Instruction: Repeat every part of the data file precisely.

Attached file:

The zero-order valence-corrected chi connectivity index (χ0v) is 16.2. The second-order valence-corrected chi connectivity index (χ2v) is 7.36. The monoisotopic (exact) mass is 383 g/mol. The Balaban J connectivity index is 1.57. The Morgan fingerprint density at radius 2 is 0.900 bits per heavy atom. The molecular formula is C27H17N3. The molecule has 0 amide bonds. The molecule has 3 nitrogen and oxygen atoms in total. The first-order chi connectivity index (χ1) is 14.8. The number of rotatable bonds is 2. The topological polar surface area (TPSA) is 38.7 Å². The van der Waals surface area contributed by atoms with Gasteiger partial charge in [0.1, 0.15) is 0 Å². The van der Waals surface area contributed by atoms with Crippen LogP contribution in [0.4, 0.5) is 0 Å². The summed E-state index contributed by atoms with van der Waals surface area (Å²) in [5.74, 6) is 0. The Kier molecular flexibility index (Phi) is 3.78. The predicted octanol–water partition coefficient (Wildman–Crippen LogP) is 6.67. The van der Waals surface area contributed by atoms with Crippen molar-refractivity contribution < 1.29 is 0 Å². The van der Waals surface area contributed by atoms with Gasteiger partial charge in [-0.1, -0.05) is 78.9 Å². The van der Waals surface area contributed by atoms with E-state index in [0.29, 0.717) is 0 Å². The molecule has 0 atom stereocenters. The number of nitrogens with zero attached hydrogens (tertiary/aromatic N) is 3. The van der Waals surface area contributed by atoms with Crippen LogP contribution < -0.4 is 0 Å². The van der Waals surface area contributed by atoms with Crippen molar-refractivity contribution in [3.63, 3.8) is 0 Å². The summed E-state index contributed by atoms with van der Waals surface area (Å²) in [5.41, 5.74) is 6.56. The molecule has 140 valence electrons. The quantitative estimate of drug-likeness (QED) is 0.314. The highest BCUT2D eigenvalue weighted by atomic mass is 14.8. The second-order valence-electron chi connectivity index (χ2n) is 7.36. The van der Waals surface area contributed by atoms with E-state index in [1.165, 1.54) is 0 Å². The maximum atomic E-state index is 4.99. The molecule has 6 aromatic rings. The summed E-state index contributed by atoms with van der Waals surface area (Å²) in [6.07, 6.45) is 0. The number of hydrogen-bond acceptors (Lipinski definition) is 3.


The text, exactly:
The zero-order valence-corrected chi connectivity index (χ0v) is 16.2. The second-order valence-corrected chi connectivity index (χ2v) is 7.36. The monoisotopic (exact) mass is 383 g/mol. The Balaban J connectivity index is 1.57. The Morgan fingerprint density at radius 2 is 0.900 bits per heavy atom. The molecular formula is C27H17N3. The molecule has 0 amide bonds. The molecule has 3 nitrogen and oxygen atoms in total. The first-order chi connectivity index (χ1) is 14.8. The number of rotatable bonds is 2. The topological polar surface area (TPSA) is 38.7 Å². The van der Waals surface area contributed by atoms with Gasteiger partial charge in [0.1, 0.15) is 0 Å². The van der Waals surface area contributed by atoms with Crippen LogP contribution in [0.4, 0.5) is 0 Å². The summed E-state index contributed by atoms with van der Waals surface area (Å²) in [5.74, 6) is 0. The Kier molecular flexibility index (Phi) is 3.78. The predicted octanol–water partition coefficient (Wildman–Crippen LogP) is 6.67. The van der Waals surface area contributed by atoms with Crippen molar-refractivity contribution < 1.29 is 0 Å². The van der Waals surface area contributed by atoms with Gasteiger partial charge in [-0.1, -0.05) is 78.9 Å². The van der Waals surface area contributed by atoms with E-state index in [0.29, 0.717) is 0 Å². The molecule has 0 atom stereocenters. The number of nitrogens with zero attached hydrogens (tertiary/aromatic N) is 3. The van der Waals surface area contributed by atoms with Crippen LogP contribution < -0.4 is 0 Å². The van der Waals surface area contributed by atoms with Crippen molar-refractivity contribution in [3.63, 3.8) is 0 Å². The summed E-state index contributed by atoms with van der Waals surface area (Å²) in [5.41, 5.74) is 6.56. The molecule has 140 valence electrons. The quantitative estimate of drug-likeness (QED) is 0.314. The highest BCUT2D eigenvalue weighted by atomic mass is 14.8. The second-order valence-electron chi connectivity index (χ2n) is 7.36. The van der Waals surface area contributed by atoms with E-state index in [1.165, 1.54) is 0 Å². The maximum atomic E-state index is 4.99. The molecule has 6 aromatic rings. The summed E-state index contributed by atoms with van der Waals surface area (Å²) in [6.07, 6.45) is 0. The number of hydrogen-bond acceptors (Lipinski definition) is 3.